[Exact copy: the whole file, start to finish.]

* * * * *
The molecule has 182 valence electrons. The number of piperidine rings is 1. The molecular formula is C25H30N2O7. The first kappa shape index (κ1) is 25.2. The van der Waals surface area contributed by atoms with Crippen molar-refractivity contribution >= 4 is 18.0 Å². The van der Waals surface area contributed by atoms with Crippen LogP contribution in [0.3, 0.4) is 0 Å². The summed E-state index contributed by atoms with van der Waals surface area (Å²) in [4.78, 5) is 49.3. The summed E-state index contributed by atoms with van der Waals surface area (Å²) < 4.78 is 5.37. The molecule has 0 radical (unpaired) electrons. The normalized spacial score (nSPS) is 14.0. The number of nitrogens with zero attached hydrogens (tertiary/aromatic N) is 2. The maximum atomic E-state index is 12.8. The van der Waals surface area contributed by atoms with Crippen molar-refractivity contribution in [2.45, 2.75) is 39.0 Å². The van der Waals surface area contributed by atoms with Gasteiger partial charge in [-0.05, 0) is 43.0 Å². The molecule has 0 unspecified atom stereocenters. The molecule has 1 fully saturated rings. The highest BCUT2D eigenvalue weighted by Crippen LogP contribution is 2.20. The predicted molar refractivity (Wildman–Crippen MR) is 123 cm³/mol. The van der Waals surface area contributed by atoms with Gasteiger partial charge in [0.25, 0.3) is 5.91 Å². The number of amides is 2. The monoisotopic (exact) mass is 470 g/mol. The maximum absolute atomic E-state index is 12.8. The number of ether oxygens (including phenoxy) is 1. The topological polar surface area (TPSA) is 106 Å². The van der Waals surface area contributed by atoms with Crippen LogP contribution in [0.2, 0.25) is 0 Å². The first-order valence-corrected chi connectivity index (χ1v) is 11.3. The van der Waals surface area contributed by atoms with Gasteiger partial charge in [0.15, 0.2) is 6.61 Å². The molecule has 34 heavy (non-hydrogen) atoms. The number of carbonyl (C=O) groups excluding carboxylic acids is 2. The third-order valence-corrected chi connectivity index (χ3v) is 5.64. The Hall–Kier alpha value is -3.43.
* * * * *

The molecule has 182 valence electrons. The number of piperidine rings is 1. The molecular formula is C25H30N2O7. The first kappa shape index (κ1) is 25.2. The van der Waals surface area contributed by atoms with Crippen molar-refractivity contribution >= 4 is 18.0 Å². The van der Waals surface area contributed by atoms with Crippen LogP contribution in [0.3, 0.4) is 0 Å². The summed E-state index contributed by atoms with van der Waals surface area (Å²) in [4.78, 5) is 49.3. The summed E-state index contributed by atoms with van der Waals surface area (Å²) < 4.78 is 5.37. The molecule has 0 radical (unpaired) electrons. The normalized spacial score (nSPS) is 14.0. The number of nitrogens with zero attached hydrogens (tertiary/aromatic N) is 2. The maximum atomic E-state index is 12.8. The van der Waals surface area contributed by atoms with Crippen molar-refractivity contribution in [2.45, 2.75) is 39.0 Å². The van der Waals surface area contributed by atoms with Gasteiger partial charge in [-0.05, 0) is 43.0 Å². The molecule has 0 unspecified atom stereocenters. The molecule has 1 fully saturated rings. The highest BCUT2D eigenvalue weighted by Crippen LogP contribution is 2.20. The predicted molar refractivity (Wildman–Crippen MR) is 123 cm³/mol. The van der Waals surface area contributed by atoms with Gasteiger partial charge in [0.25, 0.3) is 5.91 Å². The number of amides is 2. The monoisotopic (exact) mass is 470 g/mol. The maximum absolute atomic E-state index is 12.8. The number of ether oxygens (including phenoxy) is 1. The topological polar surface area (TPSA) is 106 Å². The van der Waals surface area contributed by atoms with Crippen LogP contribution in [0.2, 0.25) is 0 Å². The first-order valence-corrected chi connectivity index (χ1v) is 11.3. The van der Waals surface area contributed by atoms with Gasteiger partial charge in [0.15, 0.2) is 6.61 Å². The molecule has 34 heavy (non-hydrogen) atoms. The number of carbonyl (C=O) groups excluding carboxylic acids is 2. The third-order valence-corrected chi connectivity index (χ3v) is 5.64. The Hall–Kier alpha value is -3.43.